Today’s guest blogger is Sean Hastings, the youngest member of my spring writer’s group. At 16, Sean already has demonstrated a knack for writing about espionage and the clandestine arm of the CIA. Here are Sean’s techniques for creating realistic characters in novels.
Sean with Congressman Tom Price.
If you’ve never heard of me, then I’m not surprised. I’d actually be worried if you haveheard of me. My name is Sean Liam Hastings. I am sixteen years old and a high school sophomore from Atlanta. I’m an aspiring novelist and I first met Anne while attending a writer’s workshop in Alpharetta hosted by author Jedwin Smith.
I’ve been reading on my own since I was around three years old, and writing stories since I was a child. I have always loved reading, going through six to ten novels a year. I guess it is no surprise I developed the urge to write my own, then. One thing crucial for any story is characterization.
For me, characters are what really make the story. A book can have a great plot, and a great narrative, but if the characters are one-dimensional or unlikeable, then a great story turns into a mediocre one at best. For me, an interesting, engaging, and likeable character can help get a reader through even the most banal of moments. It’s no surprise to me that developing characters is one of the hardest parts of writing. I see them as a bridge between the story and the reader and/or audience. They help the viewer or reader get into the story; they give the audience a reason to stay interested.
Unfortunately, characterization is an art and a science, and it is quite difficult for writers of all genres. Developing characters takes a great deal of imagination, planning, and thinking. But it is not impossible to learn how to do it, or to improve at developing characters.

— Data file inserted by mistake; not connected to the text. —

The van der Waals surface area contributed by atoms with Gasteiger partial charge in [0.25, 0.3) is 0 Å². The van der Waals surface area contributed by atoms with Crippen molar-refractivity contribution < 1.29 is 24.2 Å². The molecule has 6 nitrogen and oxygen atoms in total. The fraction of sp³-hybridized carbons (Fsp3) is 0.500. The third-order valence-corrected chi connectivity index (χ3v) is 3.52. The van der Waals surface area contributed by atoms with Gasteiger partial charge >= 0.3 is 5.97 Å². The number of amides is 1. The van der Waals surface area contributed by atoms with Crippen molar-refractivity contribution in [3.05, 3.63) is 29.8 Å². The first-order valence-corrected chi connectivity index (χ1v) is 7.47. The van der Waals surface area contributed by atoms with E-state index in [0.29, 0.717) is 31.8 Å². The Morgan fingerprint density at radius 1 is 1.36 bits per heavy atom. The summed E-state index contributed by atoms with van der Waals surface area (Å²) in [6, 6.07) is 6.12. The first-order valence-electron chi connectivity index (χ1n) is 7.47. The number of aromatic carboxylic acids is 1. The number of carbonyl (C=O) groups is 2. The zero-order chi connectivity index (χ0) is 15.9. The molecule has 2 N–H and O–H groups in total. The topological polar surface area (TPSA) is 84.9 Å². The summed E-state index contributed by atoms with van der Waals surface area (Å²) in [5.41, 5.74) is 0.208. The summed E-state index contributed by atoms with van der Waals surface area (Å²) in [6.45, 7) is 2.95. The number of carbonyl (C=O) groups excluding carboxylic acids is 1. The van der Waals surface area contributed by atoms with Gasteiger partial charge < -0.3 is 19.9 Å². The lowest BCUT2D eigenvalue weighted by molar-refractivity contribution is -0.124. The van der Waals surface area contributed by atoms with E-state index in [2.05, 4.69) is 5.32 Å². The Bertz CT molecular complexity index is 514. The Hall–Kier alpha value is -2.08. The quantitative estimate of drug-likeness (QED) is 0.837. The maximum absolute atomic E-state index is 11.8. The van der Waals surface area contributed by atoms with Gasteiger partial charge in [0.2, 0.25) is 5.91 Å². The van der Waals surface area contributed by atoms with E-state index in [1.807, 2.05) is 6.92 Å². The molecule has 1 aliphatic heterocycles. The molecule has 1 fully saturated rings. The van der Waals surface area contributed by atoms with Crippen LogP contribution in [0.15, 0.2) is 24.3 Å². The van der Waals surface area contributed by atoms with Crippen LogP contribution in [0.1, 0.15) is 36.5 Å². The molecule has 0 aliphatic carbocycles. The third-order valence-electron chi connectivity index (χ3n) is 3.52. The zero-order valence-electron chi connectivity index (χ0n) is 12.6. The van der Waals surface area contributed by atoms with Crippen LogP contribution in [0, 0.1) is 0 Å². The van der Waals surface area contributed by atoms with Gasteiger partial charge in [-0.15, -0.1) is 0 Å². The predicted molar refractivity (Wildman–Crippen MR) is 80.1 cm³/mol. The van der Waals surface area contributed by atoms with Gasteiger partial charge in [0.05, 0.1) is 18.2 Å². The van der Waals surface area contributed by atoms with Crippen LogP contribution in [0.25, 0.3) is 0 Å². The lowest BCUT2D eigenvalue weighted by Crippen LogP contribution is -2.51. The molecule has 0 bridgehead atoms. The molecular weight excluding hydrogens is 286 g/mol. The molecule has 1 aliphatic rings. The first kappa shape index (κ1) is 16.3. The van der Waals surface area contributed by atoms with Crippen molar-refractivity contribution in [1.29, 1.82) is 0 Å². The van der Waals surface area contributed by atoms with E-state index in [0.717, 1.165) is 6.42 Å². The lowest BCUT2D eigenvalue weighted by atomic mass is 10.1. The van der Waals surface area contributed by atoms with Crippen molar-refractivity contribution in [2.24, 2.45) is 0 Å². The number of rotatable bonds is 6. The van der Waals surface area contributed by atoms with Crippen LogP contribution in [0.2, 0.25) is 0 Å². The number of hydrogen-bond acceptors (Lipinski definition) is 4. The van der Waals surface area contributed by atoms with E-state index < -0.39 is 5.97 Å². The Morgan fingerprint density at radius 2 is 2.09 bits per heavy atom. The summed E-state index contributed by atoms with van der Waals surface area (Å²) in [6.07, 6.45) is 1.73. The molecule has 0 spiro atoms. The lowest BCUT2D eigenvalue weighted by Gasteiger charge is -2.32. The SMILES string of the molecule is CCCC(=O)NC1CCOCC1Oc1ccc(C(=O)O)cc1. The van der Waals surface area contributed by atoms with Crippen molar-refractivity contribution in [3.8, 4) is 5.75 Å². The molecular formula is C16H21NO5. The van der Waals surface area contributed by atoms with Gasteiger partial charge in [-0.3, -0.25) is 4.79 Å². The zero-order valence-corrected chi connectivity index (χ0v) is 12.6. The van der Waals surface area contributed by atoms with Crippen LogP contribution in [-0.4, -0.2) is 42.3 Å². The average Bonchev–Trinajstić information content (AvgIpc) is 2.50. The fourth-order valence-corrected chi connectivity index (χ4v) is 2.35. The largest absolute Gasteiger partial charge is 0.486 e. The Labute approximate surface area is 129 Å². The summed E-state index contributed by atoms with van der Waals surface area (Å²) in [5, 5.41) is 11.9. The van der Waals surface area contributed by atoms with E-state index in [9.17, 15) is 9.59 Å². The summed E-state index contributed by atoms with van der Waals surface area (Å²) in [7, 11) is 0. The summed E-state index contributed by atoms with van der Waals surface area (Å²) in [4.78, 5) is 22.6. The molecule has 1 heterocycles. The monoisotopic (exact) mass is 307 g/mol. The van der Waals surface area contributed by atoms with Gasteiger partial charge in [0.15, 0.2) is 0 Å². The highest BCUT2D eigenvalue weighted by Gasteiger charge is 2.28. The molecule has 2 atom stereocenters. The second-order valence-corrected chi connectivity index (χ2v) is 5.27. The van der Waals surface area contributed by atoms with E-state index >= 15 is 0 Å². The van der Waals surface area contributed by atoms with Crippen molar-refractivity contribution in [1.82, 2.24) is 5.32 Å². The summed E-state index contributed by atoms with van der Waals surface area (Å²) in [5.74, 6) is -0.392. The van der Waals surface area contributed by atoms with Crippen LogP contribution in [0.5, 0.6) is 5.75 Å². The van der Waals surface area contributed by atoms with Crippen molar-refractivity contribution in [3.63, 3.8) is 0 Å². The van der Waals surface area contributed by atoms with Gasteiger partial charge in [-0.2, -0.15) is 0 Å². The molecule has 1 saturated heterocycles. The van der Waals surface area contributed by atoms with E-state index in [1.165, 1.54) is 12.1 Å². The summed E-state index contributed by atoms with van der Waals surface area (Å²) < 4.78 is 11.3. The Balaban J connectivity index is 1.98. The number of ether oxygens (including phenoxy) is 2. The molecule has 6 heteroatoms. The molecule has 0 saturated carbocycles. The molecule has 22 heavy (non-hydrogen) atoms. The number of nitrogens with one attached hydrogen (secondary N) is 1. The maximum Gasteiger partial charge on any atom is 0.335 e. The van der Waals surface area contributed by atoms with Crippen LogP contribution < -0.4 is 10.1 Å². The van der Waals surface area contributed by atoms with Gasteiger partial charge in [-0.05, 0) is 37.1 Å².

The best pieces of advice I’ve ever heard about developing characters are this, “The best characters are real people.” I’m not saying you should look at the people you know and set them in a story; characterization is a more intricate process than that. Instead of basing a single character off of all the characteristics of a single person, I have found that basing characters off of traits of many different people blended into one can help. And do NOT use the name of someone you know, unless you clear it with them, or else it will open up a Pandora’s Box of trouble for you. TRUST ME!
To do this, try observing the people you know. Look at their strengths, their weaknesses, their likes and dislikes. The way they walk, the way they talk… all of those things. And then select various traits from them and put them into the characters. This will make them seem realistic — human, if you will. Oftentimes, the best characters are the most relatable ones. Not the strongest hero, not the weakest nerd, but someone with a combined set of strengths and weaknesses. Nobody is perfect, and characters shouldn’t be, either.
All in all, the key trick to writing great characters is to make them seem as humanlike and realistic as you can. Reliability is the key, the feeling that, “This character reminds me of myself or people I know,” will definitely help a story and a writer’s career. I wish ya’ll the best. Good luck with your writing.
Reach Sean at SouthernWriter2 on deviantART, where he posts short stories and fan art related to his favorite shows and works of fiction.